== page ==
London 18/04/2012 - Base metals were mixed and off their session highs on Wednesday morning while eurozone uncertainty continues to weigh on market sentiment.
After a strong start, European shares eased and the euro dipped back below 1.31 against the dollar - eurozone debt contagion fears refuse to die down despite better-than-expected data from Germany and stronger Spanish bond yields yesterday.
The complex started the week negatively, with copper falling to a three-month low before regaining some lost ground yesterday when the International Monetary Fund (IMF) raised its global economic forecast to 3.5 percent this year from its previous forecast in January of 3.3-percent growth.
In addition, a smooth short-term bill debt auction in Spain - the country raising more money than anticipated at 3.2 billion euros - was enough to ease concerns about the eurozone debt crisis. The real test, though will be tomorrow’s bond auction, which investors will be watching closely.
“Prices rallied on the back of firm equity markets, a successful Spanish bond auction and an upwards revision of the global growth forecast by the IMF, factors which should also lend support to prices over the next few days," Commerzbank said.
“That said, we do not believe the recovery to be sustainable, as risk aversion is generally on the up and uncertainty is growing as the sovereign-debt crisis in the eurozone rears its ugly head again,” it added.
A final boost came from overnight reports suggesting that South Korea would buy Chinese stocks for $300 million within the next three months. This triggered some more frantic buying activity and lifted sentiment in wider markets.
COPPER TIGHTNESS REMAINS, LEAD OPEN INTEREST GROWS
Copper at $8,060 per tonne recently is up $10 on Tuesday's close but down from its intraday high of $8,125.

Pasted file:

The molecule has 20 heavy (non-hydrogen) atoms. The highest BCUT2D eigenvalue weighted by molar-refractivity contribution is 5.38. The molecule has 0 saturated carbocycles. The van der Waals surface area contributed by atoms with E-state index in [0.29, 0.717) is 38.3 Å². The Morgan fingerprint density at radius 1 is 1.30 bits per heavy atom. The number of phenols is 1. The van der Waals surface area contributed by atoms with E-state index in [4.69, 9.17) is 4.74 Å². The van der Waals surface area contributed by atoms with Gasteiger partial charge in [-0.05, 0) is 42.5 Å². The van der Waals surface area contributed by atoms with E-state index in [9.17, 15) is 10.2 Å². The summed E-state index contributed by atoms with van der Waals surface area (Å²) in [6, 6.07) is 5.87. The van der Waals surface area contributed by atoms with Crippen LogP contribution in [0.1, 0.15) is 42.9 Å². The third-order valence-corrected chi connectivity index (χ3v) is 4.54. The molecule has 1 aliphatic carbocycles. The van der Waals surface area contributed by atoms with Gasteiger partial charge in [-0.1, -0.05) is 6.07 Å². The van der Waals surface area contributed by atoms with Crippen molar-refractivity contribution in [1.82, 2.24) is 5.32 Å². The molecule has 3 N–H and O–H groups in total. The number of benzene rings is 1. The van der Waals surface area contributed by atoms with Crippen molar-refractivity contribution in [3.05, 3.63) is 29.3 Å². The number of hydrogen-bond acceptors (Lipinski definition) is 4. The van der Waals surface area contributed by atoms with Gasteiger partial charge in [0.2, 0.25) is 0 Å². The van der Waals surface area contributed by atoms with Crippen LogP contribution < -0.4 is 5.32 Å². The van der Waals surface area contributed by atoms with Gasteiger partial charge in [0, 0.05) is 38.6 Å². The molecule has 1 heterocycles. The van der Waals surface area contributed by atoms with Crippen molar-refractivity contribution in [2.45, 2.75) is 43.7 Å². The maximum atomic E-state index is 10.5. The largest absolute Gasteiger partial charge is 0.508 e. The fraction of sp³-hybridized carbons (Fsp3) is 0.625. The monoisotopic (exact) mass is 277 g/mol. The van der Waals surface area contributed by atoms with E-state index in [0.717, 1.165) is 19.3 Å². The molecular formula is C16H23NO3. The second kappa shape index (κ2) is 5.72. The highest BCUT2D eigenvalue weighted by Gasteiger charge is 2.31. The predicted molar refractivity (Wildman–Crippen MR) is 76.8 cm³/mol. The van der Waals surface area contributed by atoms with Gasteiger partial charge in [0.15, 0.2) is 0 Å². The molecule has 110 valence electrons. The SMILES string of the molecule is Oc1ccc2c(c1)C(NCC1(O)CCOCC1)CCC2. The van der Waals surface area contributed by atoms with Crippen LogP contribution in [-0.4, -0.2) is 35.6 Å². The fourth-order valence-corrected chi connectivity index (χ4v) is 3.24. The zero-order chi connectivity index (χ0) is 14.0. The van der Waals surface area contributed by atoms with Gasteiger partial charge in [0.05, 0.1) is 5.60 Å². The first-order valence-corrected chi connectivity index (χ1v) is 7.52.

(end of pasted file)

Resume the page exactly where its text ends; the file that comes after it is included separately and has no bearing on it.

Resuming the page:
LME warehouse stocks were little changed this morning, rising a net 75 tonnes to 62,400 tonnes. Gwangyang was the only warehouse to show an increase, rising 3,300 tonnes to 5,900 tonnes. Cancelled warrants were down 2,025 tonnes to 62,400 tonnes.
"Given the pullback in copper to levels not seen since January, it is not surprising there has been some buying interest around and tightness in the spread ahead of the 'third Wednesday' also suggests there has been some aggressive short-covering and rolling forward of short positions," FastMarkets analyst William Adams said. "Whether the tightness now passes remains to be seen.”
Tightness is continuing in the copper spreads, with cash/threes at its highest since the week of October 6, 2008 at a substantial $95/105 backwardation. TOM/next has stepped back from yesterday when it reached $38/40 backwardation to $13/15 back today, Cash/May is now at $69/73 back and May/June is at $19/16 back.
The tightness has been attributed to a short in the Far East that has apparently been rolling the position against finance deals.
“We think the bigger short has some tolerance for pain though and is unlikely to cover unless prices fall below $7500 per tonne,” RBC Capital Markets said.
Aluminium is trading sideways today - it recently traded at $2,082, up $7.50. Inventories were down 8,900 tonnes at 5,071,000 tonnes, with no metal warranted. Vlissingen drew down 3,000 tonnes of stock in line with the increase in minimum load-out rates. Cancelled warrants fell 6,100 tonnes in all.
Zinc earlier peaked above $2,000 but has tracked down to $1,995.50, up just $3.50. Stocks rose slightly, up 700 tonnes at 912,450 tonnes and still at their highest since May 18, 1995. Cancelled warrants were down 700 tonnes at 16,975 tonnes, with Chicago responsible for 650 tonnes.
Lead at $2,075 was unchanged from Tuesday’s close. Stocks were also unchanged at 371,450 tonnes, while cancelled warrants were down 1,350 tonnes at 22,225 tonnes. Open interest has been building in the lead contracts, with May at 7,492 lots - the equivalent of 187,300 tonnes - and June at a substantial 16,552 lots or 413,800 tonnes.
Nickel at $17,850 was up $25, while inventories were 768 tonnes higher at 99,624 tonnes and cancelled warrants at 4,500 tonnes were up 26 tonnes.
Tin is once again the worst performer. Despite yesterday's late brief rally, it is once again back in negative territory at $21,350, down $250. Stocks were up 195 tonnes to 13,470 tonnes, and cancelled warrants were up 25 tonnes to 910 tonnes.
Steel traded at $515 - at the higher end of its recent range - while stocks and cancelled warrants were unchanged from Monday at 30,160 tonnes and 3,380 tonnes respectively.
In the minor metals, cobalt was indicated at $30,250/31,000 and molybdenum at $30,500/32,000.
(Additional reporting by Clara Denina, editing by Mark Shaw)